Tia Lucia Enters the Nursing Home

“…She is reduced to another being.”

I love this poem not only for the humanity it shows, but also for its many layers of meaning.  Deborah Paradez teaches at Columbia University.  You can read more about her and more of her poetry here.

All morning my daughter pleading, outside
outside. By noon I kneel to button her
coat, tie the scarf to keep her hood in place.
This is her first snow so she strains against
the ritual, spooked silent then whining,
restless under each buffeting layer,
uncertain how to settle into this
leashing. I manage at last to tunnel
her hands into mittens and she barks and
won’t stop barking, her hands suddenly paws.
She is reduced to another being,
barking, barking all day in these restraints.
For days after, she howls into her hands,
the only way she tells me she wants out.

– Deborah Paredez
First published in Poetry Magazine

7 thoughts on “Tia Lucia Enters the Nursing Home

    1. Yes, Beth. You put it so well. I’m taking part in a poetry reading tonight where nine poets were paired with nine residents of a nursing home here. We are telling their stories that they can no longer tell. The poems will then be developed into posters and put on the walls of the commons room. My guy was a barber, worked 12 hour days, beloved in his little town. Now he is completely deaf with advanced Alzheimer’s. But with the most beautiful blue eyes you ever saw, and as you said, his soul speaks through his eyes.

      Liked by 1 person

      1. what an amazing project. when my mother was suffering from dementia and in an assisted living home, i would sometimes visit during a discussion or event. once, they were discussing martin luther king day and they each shared memories of what race relations were like back in their day. they were unfiltered and honest and very poignant stories. no judgement, just the way it was. i had just come from school and a discussion on the same subject with my kinders. i shared with the elders how my kinders had never experienced racism and that they were shocked how people would be treated differently based on how they looked and they admired mlk for what he did. i was happy they had not had this negative experience in their lives. my mother turned to me and said, “Your parents would be very proud of you.” emotional on so many levels.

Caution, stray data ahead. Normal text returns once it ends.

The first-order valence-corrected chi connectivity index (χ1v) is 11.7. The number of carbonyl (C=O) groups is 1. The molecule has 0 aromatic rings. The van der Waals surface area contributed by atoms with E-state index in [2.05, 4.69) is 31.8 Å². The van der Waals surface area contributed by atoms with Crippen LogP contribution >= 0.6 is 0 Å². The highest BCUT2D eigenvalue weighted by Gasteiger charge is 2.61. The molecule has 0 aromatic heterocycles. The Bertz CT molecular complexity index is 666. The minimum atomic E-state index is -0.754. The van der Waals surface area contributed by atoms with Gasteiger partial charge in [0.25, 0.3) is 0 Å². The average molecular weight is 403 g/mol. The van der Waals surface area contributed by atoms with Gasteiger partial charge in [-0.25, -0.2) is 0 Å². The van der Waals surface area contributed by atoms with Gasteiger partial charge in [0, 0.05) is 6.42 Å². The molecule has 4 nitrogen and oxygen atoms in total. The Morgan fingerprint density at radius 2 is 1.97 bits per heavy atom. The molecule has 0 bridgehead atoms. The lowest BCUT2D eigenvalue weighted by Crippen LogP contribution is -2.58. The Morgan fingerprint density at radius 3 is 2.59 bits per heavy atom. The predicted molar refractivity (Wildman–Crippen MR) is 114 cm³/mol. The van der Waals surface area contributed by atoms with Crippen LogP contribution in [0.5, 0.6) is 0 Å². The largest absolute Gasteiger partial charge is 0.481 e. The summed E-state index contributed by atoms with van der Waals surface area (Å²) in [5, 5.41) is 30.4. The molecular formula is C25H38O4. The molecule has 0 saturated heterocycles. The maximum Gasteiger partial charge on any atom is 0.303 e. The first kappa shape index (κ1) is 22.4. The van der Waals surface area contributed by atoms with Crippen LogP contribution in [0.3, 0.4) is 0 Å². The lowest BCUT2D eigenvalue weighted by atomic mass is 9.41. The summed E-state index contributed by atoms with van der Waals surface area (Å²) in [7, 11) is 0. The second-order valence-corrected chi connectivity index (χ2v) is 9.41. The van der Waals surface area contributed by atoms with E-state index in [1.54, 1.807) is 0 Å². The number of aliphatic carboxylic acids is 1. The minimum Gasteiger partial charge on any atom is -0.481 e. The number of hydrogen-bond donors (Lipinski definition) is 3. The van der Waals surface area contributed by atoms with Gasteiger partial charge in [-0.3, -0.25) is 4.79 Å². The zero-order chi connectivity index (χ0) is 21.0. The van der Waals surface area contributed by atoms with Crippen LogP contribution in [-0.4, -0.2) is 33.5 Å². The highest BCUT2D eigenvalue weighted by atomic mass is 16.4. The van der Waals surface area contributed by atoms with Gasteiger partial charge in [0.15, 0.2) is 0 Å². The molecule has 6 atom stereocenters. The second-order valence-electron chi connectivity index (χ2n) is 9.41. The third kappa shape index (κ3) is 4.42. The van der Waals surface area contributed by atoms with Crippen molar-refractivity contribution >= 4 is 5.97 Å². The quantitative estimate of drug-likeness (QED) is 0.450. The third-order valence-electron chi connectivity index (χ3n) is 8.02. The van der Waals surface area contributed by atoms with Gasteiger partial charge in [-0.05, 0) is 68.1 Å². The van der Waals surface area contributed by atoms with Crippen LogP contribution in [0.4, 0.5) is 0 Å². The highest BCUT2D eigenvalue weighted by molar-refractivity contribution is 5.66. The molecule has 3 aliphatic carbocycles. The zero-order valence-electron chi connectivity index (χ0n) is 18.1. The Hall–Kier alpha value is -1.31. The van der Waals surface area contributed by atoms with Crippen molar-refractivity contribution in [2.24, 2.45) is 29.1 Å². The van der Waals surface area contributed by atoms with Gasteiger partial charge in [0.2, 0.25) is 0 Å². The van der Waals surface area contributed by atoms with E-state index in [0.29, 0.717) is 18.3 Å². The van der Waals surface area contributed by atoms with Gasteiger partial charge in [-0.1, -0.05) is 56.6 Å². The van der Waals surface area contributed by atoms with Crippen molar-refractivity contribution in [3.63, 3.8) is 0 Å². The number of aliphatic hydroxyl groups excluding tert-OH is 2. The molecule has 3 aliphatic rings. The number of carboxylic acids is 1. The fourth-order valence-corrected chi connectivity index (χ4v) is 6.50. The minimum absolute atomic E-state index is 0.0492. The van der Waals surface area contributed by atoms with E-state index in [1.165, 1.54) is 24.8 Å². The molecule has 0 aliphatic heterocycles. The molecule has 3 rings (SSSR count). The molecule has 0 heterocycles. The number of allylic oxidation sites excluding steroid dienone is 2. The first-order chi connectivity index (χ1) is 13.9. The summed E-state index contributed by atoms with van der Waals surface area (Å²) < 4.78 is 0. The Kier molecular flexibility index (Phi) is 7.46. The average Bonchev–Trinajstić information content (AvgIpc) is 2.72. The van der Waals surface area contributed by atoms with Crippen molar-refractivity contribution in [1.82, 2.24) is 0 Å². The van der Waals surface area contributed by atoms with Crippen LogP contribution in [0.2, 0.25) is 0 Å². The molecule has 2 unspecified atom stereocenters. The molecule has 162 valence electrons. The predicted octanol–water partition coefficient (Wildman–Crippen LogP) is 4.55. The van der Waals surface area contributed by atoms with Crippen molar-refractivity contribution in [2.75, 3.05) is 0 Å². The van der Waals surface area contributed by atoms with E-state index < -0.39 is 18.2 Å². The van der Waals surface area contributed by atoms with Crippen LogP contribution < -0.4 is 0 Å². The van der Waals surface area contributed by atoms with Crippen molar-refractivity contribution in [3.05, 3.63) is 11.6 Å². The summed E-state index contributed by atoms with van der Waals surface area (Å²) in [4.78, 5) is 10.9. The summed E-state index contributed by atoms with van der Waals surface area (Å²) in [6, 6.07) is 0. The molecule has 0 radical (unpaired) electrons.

Liked by 1 person

    1. thank you for your response, sarah. i think you are right. your post has inspired me to tell this story on her birthday in august, for there is even more background to the story that makes it more poignant.

      Liked by 2 people

      1. It takes such mental courage to care for a person without memory by those who have all those stored memories. A friend of mine who was dying said that dying always takes away the thing that was most dear to the person. I’m sure for your mom it was her memories of family.

        Liked by 2 people

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